A few weeks back, we said goodbye to our older dog, Buffy. Yesterday, we welcomed the newest member of the pack, Maggie:
Maggie and Xander on an introductory walk before we adopted her
Maggie is a rescue dog from Oklahoma. She’s part Corgi and part Basset Hound (the original rescue group noted her being a “Basset Mix”). We were told she’s about two years old, but she seems younger to us. She’s had at least one batch of puppies but has now been spayed.
Maggie and Xander got on well during our introductory walk at the rescue group, and they’ve played very well together since we picked her up yesterday. The rescue group has a minimum 24-hour cooling off period after you agree to adopt one of their dogs … I guess they had too many people changing their minds very soon after taking on a dog.
After we picked her up yesterday afternoon, we brought her back to the house and then took both dogs for a long walk around the area. Both of them were eager to walk and didn’t object to the other one being along for the experience. We got home and Xander came in first, followed by Maggie, then it was out to the back yard for exploration and some rough-housing. She’s very affectionate and moves very quickly, so getting a clear photo of her was a bit of a challenge … here she is just having come up for a quick petting before she goes and chases Xander again:
One of our key concerns about getting another dog was that any new addition would have to be able to cope with Xander’s combination of high energy and occasional fits of idiocy: Maggie already seems to have his number and plays with him very well indeed. It helps that she’s nearly as heavy as he is, but built closer to the ground: she can push him around when she really tries. I think he’s enjoying having another dog in the house again, and he almost certainly needs the exercise!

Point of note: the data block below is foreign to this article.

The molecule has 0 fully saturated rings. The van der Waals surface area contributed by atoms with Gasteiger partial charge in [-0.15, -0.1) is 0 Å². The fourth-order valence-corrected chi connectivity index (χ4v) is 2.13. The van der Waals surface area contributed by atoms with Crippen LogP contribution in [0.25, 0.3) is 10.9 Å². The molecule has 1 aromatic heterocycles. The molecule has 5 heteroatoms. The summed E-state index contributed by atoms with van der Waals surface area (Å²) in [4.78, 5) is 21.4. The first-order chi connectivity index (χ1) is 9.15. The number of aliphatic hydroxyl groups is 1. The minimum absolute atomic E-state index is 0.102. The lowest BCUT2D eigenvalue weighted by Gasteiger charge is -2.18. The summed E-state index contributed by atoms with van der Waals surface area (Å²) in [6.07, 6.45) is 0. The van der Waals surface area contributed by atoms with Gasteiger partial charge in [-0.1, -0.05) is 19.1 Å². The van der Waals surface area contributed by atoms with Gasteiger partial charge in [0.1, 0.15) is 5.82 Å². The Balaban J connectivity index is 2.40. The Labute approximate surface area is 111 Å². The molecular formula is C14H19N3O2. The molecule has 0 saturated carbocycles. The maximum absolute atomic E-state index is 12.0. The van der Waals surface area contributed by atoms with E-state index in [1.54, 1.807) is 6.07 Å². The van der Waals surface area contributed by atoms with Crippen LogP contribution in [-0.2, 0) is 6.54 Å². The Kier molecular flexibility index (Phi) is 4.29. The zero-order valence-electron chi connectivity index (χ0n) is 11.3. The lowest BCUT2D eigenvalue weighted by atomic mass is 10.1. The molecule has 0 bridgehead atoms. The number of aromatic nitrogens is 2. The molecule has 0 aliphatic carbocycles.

Saying goodbye. Goodbye Buffy.
Buffy 1999?-26 August 2013
Buffy was a rescue dog we adopted in July, 2007 as a companion for our first dog Xander. Xander accepted her immediately as the top dog in the pack. She’d had a very rough early life, including being used as a breeder dog in a puppy mill and had clearly been abused (the pet rescue organization said she’d been thrown from a moving vehicle on an interstate highway in Ohio). She was blind in one eye (which we had to have removed shortly after we adopted her) and had only minimal sight in the other eye. In spite of her injuries and the increasing debility of age (Cushing’s Disease and diabetes), she was a very dignified dog … and other dogs almost always gave her the space a dog ten times her size would command.
We like to think we gave her a happy home.
I’d just sent an email to Jon, my former virtual landlord, thanking him for sending me the last item I posted when my email client UI was replaced with this:
So, if you are expecting me to respond to an email, it may be a while before I can do that…